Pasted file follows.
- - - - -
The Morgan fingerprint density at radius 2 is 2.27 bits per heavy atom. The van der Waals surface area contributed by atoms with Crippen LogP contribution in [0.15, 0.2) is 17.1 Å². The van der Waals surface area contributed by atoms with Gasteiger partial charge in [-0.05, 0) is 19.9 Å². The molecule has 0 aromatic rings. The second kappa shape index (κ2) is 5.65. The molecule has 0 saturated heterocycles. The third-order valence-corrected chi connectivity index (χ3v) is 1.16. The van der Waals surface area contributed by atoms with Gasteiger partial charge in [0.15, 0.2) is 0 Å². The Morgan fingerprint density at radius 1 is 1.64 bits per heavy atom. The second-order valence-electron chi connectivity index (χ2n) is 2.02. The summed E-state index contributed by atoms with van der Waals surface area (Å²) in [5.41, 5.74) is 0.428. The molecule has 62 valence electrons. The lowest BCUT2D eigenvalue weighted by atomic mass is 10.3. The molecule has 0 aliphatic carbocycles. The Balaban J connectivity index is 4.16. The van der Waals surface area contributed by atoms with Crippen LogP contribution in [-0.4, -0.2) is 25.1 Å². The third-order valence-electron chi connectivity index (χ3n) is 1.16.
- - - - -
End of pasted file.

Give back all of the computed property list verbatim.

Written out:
The Morgan fingerprint density at radius 2 is 2.27 bits per heavy atom. The van der Waals surface area contributed by atoms with Crippen LogP contribution in [0.15, 0.2) is 17.1 Å². The van der Waals surface area contributed by atoms with Gasteiger partial charge in [-0.05, 0) is 19.9 Å². The molecule has 0 aromatic rings. The second kappa shape index (κ2) is 5.65. The molecule has 0 saturated heterocycles. The third-order valence-corrected chi connectivity index (χ3v) is 1.16. The van der Waals surface area contributed by atoms with Gasteiger partial charge in [0.15, 0.2) is 0 Å². The Morgan fingerprint density at radius 1 is 1.64 bits per heavy atom. The second-order valence-electron chi connectivity index (χ2n) is 2.02. The summed E-state index contributed by atoms with van der Waals surface area (Å²) in [5.41, 5.74) is 0.428. The molecule has 62 valence electrons. The lowest BCUT2D eigenvalue weighted by atomic mass is 10.3. The molecule has 0 aliphatic carbocycles. The Balaban J connectivity index is 4.16. The van der Waals surface area contributed by atoms with Crippen LogP contribution in [-0.4, -0.2) is 25.1 Å². The third-order valence-electron chi connectivity index (χ3n) is 1.16.